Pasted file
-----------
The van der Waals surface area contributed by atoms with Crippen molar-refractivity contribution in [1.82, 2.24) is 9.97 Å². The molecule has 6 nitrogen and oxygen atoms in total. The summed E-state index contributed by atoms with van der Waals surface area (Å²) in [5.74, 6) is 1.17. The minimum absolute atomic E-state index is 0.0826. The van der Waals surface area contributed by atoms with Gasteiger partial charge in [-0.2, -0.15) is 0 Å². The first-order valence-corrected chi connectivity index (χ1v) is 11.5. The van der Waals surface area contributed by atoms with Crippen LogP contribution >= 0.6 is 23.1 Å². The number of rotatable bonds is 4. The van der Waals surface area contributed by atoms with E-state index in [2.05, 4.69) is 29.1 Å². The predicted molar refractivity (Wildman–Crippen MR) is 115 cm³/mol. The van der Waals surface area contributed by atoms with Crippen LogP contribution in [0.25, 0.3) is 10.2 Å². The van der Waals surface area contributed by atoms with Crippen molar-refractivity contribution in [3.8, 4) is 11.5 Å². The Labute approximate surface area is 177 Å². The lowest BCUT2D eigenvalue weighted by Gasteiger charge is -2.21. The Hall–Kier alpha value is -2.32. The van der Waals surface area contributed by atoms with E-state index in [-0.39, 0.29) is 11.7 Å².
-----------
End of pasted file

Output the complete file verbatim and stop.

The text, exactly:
The van der Waals surface area contributed by atoms with Crippen molar-refractivity contribution in [1.82, 2.24) is 9.97 Å². The molecule has 6 nitrogen and oxygen atoms in total. The summed E-state index contributed by atoms with van der Waals surface area (Å²) in [5.74, 6) is 1.17. The minimum absolute atomic E-state index is 0.0826. The van der Waals surface area contributed by atoms with Gasteiger partial charge in [-0.2, -0.15) is 0 Å². The first-order valence-corrected chi connectivity index (χ1v) is 11.5. The van der Waals surface area contributed by atoms with Crippen LogP contribution >= 0.6 is 23.1 Å². The number of rotatable bonds is 4. The van der Waals surface area contributed by atoms with E-state index in [2.05, 4.69) is 29.1 Å². The predicted molar refractivity (Wildman–Crippen MR) is 115 cm³/mol. The van der Waals surface area contributed by atoms with Crippen LogP contribution in [0.25, 0.3) is 10.2 Å². The van der Waals surface area contributed by atoms with Crippen molar-refractivity contribution in [3.8, 4) is 11.5 Å². The Labute approximate surface area is 177 Å². The lowest BCUT2D eigenvalue weighted by Gasteiger charge is -2.21. The Hall–Kier alpha value is -2.32. The van der Waals surface area contributed by atoms with E-state index in [-0.39, 0.29) is 11.7 Å².